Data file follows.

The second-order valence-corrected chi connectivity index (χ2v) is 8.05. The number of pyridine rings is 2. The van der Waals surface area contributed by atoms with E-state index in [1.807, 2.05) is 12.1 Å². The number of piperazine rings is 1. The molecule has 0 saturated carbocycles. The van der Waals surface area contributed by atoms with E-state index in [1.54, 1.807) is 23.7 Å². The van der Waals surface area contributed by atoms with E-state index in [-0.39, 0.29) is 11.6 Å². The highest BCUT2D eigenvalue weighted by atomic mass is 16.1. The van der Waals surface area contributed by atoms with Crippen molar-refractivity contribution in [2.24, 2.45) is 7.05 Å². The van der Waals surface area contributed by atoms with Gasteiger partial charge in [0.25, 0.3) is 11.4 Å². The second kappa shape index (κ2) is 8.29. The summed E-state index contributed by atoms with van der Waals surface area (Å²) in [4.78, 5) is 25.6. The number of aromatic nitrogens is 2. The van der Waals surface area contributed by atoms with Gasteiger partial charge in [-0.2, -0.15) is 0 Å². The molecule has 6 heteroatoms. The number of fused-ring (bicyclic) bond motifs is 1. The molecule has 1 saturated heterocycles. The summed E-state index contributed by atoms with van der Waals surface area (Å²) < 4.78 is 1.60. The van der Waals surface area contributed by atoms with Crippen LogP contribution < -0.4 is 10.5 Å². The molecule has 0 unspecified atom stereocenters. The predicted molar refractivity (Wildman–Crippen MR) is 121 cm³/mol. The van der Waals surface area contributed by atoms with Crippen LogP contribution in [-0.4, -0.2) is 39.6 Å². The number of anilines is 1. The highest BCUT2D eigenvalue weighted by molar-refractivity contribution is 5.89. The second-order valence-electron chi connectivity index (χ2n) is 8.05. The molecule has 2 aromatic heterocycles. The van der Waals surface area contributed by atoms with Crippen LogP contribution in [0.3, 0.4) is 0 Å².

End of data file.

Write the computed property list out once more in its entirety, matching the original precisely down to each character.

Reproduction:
The second-order valence-corrected chi connectivity index (χ2v) is 8.05. The number of pyridine rings is 2. The van der Waals surface area contributed by atoms with E-state index in [1.807, 2.05) is 12.1 Å². The number of piperazine rings is 1. The molecule has 0 saturated carbocycles. The van der Waals surface area contributed by atoms with E-state index in [1.54, 1.807) is 23.7 Å². The van der Waals surface area contributed by atoms with E-state index in [-0.39, 0.29) is 11.6 Å². The highest BCUT2D eigenvalue weighted by atomic mass is 16.1. The van der Waals surface area contributed by atoms with Crippen molar-refractivity contribution in [2.24, 2.45) is 7.05 Å². The van der Waals surface area contributed by atoms with Gasteiger partial charge in [0.25, 0.3) is 11.4 Å². The second kappa shape index (κ2) is 8.29. The summed E-state index contributed by atoms with van der Waals surface area (Å²) in [4.78, 5) is 25.6. The number of aromatic nitrogens is 2. The van der Waals surface area contributed by atoms with Gasteiger partial charge in [-0.2, -0.15) is 0 Å². The molecule has 6 heteroatoms. The number of fused-ring (bicyclic) bond motifs is 1. The molecule has 1 saturated heterocycles. The summed E-state index contributed by atoms with van der Waals surface area (Å²) < 4.78 is 1.60. The van der Waals surface area contributed by atoms with Crippen LogP contribution < -0.4 is 10.5 Å². The molecule has 0 unspecified atom stereocenters. The predicted molar refractivity (Wildman–Crippen MR) is 121 cm³/mol. The van der Waals surface area contributed by atoms with Crippen LogP contribution in [-0.4, -0.2) is 39.6 Å². The number of anilines is 1. The highest BCUT2D eigenvalue weighted by molar-refractivity contribution is 5.89. The second-order valence-electron chi connectivity index (χ2n) is 8.05. The molecule has 2 aromatic heterocycles. The van der Waals surface area contributed by atoms with Crippen LogP contribution in [0.3, 0.4) is 0 Å².